■ A church of more than 1,000 members preaching and worshipping in Spanish on the west side of Chicago.
■ A young family feeling called to work at church revitalization and simple living in rural Washington State.
■ A youth group from Indiana getting inspired to work for justice on behalf of immigrants in Georgia and beyond.
■ Two Korean pastors beginning a peace and conflict reconciliation training program for Asian-Americans in Los Angeles County.
■ A Pennsylvania congregation hiring new staff to reach out to Anabaptist students at a large state university.
■ Congregations reaching out to veterans struggling with post-traumatic stress disorder and helping them to heal from the mental and emotional scars that come with witnessing unspeakable violence.
■ Women linking hands and dancing around a worship hall together, mourning the ways that discrimination based on sex, race, gender and class have divided our church, and celebrating a special space to worship together.
■ An advocacy ministry for families of undocumented immigrants in Denver that invites area Mennonites to acknowledge and tend to the injustice and pain inflicted by harsh U.S. immigration laws.
■ Young adults taking a year after high school or college to live in community and to learn and serve alongside communities across the United States.
■ A group of Garifuna women planting a church and building a support network for new immigrants in West Palm Beach, Fla.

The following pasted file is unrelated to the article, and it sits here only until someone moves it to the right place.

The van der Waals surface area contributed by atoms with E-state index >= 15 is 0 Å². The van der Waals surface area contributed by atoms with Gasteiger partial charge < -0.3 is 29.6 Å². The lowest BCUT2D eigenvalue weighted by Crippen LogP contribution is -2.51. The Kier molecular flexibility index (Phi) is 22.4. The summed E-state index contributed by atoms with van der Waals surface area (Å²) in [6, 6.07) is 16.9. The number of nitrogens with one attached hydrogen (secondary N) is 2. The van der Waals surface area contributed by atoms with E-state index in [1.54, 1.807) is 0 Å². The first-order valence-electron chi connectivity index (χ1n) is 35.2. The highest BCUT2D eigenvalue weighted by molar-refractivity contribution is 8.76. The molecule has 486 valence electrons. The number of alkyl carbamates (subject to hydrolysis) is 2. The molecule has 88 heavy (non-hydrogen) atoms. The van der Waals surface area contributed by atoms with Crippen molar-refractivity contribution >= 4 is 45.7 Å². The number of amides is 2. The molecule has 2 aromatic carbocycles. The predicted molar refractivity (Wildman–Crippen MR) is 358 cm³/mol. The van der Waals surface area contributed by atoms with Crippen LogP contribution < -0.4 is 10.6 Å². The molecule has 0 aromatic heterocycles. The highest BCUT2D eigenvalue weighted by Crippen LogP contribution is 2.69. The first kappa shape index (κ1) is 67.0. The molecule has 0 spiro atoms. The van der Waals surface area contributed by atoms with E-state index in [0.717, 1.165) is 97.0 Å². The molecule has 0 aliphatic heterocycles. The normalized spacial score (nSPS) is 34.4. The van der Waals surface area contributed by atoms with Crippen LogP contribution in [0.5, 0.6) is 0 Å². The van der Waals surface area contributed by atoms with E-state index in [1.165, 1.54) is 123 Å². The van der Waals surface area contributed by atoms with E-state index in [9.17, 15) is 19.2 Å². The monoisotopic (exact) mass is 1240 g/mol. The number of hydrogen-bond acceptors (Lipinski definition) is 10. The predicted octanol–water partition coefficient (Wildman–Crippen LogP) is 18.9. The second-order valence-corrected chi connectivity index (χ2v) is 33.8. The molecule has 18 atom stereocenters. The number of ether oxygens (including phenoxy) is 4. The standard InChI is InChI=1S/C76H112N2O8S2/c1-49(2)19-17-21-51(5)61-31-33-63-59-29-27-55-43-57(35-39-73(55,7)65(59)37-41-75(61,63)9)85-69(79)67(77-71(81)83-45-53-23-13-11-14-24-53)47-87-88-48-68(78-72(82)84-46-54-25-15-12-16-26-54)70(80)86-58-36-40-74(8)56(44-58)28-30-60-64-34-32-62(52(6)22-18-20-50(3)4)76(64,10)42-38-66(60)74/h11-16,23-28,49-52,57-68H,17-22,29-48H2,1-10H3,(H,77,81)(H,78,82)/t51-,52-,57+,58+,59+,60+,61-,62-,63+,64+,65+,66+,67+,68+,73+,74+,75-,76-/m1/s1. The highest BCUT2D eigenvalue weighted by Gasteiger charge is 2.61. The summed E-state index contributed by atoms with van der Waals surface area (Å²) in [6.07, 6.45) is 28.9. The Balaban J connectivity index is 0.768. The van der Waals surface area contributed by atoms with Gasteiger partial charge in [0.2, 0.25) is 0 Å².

■ Leaders traveling to the Middle East to listen to stories from Palestinian and Israeli Christians living in the midst of great conflict.
■ A multicultural congregation in the heart of Philadelphia learning how to sing each other’s songs.
What are the common threads that bind these diverse stories together? Each of these snapshots represents a ministry or movement that Mennonites across the United States are engaged in. Palmer Becker suggests that what it means to be an Anabaptist-Mennonite is to see “Jesus as the center of our faith, community as the center of our lives, and reconciliation as the center of our work.”
Although each of these stories is different, in every situation Mennonites are seeking to follow Jesus’ call on their lives in their own unique local context.
Over the course of the next year, our goal will be to highlight as many of these stories of hope and collaboration across Mennonite Church USA as we possibly can. Through blogs, social media posts, videos, news stories, photos and more, we want to celebrate the diverse group of people and ministries that make up this Mennonite movement in the United States.
And we hope that you’ll join us in sharing your stories, too. Send us an e-mail or use the hashtag #WeAreMenno to share photos and stories with us on Facebook, Instagram or Twitter.
When we pause to look, we can see the unique and inspiring ways that we as Mennonites are taking part in God’s work, and how each one of us adds color, depth and contrast to our church. When all our energies and gifts combine, we Mennonites can truly do things to aid in God’s work that we could never do alone. We are woven together to form a tapestry that is, admittedly, sometimes complicated, but also beautiful and diverse.
Hannah Heinzekehr is the Director of Communications for Mennonite Church USA